Recent events tied a bow around a simple, powerful, and true closing message for Republicans running for Congress this year: The American people deserve to be treated better than the way their government treats them.
People who like their doctors and health insurance deserve to keep them. Our veterans deserve care in a timely manner. The American people deserve the truth about illegal immigrants released by U.S. Immigration and Customs Enforcement. They deserve straight answers from the Centers for Disease Control, and when a promise is made, it should be kept. Americans deserve a secure border, and when there is overwhelming support for restricting flights from countries with severe Ebola outbreaks, the option deserves careful consideration, not arrogant dismissal.
Americans of all political stripes deserve to be treated equally in the eyes of the Internal Revenue Service, with no special targeting based upon political views. Our ambassadors and those serving our country overseas deserve protection when they ask for it. If American taxpayer money is going to be used to save a car company, the people deserve to know whether that company is making unsafe cars.
They deserve to send and receive e-mails, texts, and calls without the National Security Agency peering over their metaphorical shoulder without a warrant. They deserve a director of national intelligence who does not lie in testimony to Congress. For the amount of money we spend on gathering intelligence, we deserve better performance — or for an administration to act upon that intelligence more promptly. In a dangerous world, we deserve leaders who don’t fool themselves into thinking jihadists on the rise are just “the JV team.” They deserve a Secret Service that takes its job seriously and corrects its mistakes.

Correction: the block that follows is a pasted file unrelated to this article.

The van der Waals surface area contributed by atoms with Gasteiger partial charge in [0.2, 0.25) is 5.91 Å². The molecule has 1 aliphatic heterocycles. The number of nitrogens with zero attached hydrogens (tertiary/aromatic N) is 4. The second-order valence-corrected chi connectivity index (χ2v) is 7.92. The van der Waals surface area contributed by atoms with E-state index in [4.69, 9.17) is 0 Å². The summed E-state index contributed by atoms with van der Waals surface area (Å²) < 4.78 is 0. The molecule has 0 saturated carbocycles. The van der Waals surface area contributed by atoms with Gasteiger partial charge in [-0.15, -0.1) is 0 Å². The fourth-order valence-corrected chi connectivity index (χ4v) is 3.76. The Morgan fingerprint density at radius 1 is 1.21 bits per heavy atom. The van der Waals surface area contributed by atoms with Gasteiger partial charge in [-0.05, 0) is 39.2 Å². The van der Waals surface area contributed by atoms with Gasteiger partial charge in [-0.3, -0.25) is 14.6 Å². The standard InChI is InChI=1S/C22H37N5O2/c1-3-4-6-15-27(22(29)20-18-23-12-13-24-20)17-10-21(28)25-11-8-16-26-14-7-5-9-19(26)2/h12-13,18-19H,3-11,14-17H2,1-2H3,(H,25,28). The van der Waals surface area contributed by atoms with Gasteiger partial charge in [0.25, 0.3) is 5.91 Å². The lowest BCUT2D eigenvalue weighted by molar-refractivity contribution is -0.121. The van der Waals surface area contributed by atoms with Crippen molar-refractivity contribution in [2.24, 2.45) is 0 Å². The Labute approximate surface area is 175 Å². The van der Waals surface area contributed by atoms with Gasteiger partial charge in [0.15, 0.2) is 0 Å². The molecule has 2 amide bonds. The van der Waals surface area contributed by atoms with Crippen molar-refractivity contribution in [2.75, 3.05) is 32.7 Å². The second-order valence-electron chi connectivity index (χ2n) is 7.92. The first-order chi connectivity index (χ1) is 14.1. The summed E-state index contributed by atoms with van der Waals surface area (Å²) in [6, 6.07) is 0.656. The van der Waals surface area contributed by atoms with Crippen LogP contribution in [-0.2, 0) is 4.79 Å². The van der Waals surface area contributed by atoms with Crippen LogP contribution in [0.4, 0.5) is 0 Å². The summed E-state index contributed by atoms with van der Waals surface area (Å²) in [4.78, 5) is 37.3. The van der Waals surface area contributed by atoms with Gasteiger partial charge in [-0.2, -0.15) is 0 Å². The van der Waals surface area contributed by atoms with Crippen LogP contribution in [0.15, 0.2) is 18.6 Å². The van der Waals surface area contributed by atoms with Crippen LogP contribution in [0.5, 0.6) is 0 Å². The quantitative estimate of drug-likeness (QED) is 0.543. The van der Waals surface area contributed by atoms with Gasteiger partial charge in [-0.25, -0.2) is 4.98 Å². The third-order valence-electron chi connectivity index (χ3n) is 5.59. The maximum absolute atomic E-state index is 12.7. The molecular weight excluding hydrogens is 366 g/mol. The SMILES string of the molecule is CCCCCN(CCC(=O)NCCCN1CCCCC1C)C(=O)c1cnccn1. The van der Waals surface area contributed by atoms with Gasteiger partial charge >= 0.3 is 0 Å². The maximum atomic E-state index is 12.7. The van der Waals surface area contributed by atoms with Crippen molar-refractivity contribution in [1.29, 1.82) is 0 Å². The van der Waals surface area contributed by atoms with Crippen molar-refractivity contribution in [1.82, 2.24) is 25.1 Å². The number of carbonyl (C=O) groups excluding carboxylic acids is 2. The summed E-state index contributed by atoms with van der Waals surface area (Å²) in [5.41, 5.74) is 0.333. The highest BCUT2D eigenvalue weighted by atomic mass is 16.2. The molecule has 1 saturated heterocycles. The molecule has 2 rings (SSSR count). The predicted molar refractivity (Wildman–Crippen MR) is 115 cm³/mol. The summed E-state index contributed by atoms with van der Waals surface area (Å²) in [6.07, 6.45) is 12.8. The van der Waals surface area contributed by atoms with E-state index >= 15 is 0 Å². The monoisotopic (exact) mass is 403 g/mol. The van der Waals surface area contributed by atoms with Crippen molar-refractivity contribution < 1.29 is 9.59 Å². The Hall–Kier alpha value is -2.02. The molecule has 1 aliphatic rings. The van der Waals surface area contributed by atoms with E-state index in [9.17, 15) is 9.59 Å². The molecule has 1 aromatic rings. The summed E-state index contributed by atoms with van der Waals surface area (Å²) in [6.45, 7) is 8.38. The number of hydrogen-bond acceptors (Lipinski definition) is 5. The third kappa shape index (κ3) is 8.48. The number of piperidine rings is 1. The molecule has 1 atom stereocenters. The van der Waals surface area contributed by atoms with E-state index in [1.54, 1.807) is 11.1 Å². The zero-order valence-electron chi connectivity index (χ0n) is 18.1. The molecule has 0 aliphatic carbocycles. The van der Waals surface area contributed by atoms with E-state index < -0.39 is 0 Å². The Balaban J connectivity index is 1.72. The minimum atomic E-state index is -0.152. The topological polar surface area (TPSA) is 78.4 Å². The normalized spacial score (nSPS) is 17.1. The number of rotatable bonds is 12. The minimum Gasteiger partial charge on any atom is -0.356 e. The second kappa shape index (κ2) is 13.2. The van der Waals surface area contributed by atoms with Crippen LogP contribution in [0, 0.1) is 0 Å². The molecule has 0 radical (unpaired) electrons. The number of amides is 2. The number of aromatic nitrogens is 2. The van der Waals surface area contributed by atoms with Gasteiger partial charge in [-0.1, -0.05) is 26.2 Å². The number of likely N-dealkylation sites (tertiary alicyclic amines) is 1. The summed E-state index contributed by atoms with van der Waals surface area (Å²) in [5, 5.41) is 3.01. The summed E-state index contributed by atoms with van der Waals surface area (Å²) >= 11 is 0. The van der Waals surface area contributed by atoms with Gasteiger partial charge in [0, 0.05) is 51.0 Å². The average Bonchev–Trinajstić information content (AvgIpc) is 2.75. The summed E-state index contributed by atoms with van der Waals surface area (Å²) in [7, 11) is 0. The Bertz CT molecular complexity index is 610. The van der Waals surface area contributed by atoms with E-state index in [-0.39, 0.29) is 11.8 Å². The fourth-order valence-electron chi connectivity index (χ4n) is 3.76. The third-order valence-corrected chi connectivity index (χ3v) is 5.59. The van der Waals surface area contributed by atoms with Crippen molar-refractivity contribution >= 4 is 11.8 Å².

The Republican party and its candidates are not perfect. But the vast majority of its candidates bring a righteous anger to these unacceptable failures of the federal government and the culture of complacency that is flourishing within the federal bureaucracy.
Democrats, as the party of government, have proven themselves all too willing to avert their eyes from the problems of government, to excuse or explain them away, or to announce some bold-sounding reform that never gets seriously implemented and is eventually forgotten. They’re all too enthusiastic about nodding in agreement to bureaucrats’ excuses that their failures can be solved with a bigger budget. They’re all too likely to believe that appointing some other D.C. staffer in a special czar position will suddenly create accountability, honesty, and diligence. They’re all too inclined to accept passive-voice “mistakes were made” explanations with blame assigned to “systemic” failures instead of particular individuals who failed to perform their duties, meet their responsibilities, and act with integrity.
For all the flaws of Republicans, we know that when confronted with a failure of government, their first response will not be “How can we protect the president?”
The American people deserve better from their government. And for now, the most effective tool to put unresponsive bureaucrats on the hot seat of public hearings, and wield the potential punishment through the appropriations process, is a Republican-controlled House and Senate.
You could say it’s time to pull the weeds out of Washington.